Gareth Porter: Absent from the torrent of opinion and analysis was any mention of how the U.S. military occupation of Muslim lands and wars that continue to kill Muslim civilians fuel jihadist sentiment that will keep the threat of terrorism high for many years to come.
Michael Sigman: Early frontrunner Mitt Romney has spent the last four years approaching the Platonic ideal of the shameless panderer who, when expedient, adopts positions that are diametrically opposed to one another.
Randy Shaw: The Republican Party and Democratic so-called “deficit hawks” attack any proposed defense cuts as “job killers.” Yet this alliance refused to save the jobs of hundreds of thousands of teachers, and have backed tax and spending policies that have cost the nation millions of jobs in recent years.
Randy Shaw: Progressive candidates develop a laundry list of public programs that energize the progressive base. But this agenda is seen as economically unrealistic by the business community and more moderate voters, who are then easily persuaded that the progressive mayoral candidate will increase their taxes to achieve their goals.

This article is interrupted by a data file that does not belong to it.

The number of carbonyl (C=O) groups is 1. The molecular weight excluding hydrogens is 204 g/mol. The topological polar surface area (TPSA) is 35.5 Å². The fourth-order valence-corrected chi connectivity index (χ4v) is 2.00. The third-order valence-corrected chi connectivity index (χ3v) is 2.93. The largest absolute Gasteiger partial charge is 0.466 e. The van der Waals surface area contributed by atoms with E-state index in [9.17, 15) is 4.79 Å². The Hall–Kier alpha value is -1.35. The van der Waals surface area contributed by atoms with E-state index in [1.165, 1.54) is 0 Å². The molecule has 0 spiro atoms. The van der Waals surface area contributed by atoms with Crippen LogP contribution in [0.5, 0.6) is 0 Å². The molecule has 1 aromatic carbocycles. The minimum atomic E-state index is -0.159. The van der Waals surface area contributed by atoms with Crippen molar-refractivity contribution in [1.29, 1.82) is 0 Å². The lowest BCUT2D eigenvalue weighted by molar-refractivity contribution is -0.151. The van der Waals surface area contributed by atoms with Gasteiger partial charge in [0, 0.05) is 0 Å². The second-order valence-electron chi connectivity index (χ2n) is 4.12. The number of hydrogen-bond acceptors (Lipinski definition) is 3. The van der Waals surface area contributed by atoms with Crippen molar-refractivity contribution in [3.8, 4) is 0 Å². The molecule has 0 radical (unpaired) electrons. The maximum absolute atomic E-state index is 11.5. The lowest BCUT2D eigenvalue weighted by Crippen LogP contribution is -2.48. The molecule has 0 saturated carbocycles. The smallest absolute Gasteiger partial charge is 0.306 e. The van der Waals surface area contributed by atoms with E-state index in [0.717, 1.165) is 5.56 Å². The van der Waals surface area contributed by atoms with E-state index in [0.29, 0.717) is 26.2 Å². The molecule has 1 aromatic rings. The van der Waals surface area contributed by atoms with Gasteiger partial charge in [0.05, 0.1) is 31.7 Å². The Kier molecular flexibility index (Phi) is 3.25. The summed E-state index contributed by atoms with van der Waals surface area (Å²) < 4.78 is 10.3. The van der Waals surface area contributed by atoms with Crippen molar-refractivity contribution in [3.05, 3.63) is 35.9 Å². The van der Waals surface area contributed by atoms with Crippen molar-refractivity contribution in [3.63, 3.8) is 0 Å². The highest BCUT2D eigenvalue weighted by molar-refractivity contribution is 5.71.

Joseph Palermo: Tuesday night President Obama explained how his administration is going to respond to the most devastating human-made ecological catastrophe in the nation’s history. But he apparently doesn’t recognize how overwhelmingly popular it would be right now with the American people if he came out swinging against the malefactors of great corporate wealth like BP (or Goldman Sachs).
Joseph Palermo: Unless the Congress moves some progressive legislation quickly there’s going to be trouble this fall because any political party that is stupid enough to allow a couple of shmucks like Joe Lieberman and Ben Nelson, or the outcome of a special election in New England, to unravel its governing coalition doesn’t deserve to be in power.
There is, of course, an enormous difference between diversity as an idea and diversity as a reality. Moreover, many of those who profess to support the ideal harbor doubts and hostility toward it, doubts and hostility that typically focus less on attacking diversity itself than what it is interpreted to mean
Feels like it’s still the best of times and the worst of times. If the night of President Obama’s first major speech to a joint session of Congress proved anything, it confirmed that America chose the better of two directions last November. Nothing could underscore that more glaringly than the comparison of Obama’s remarks to […]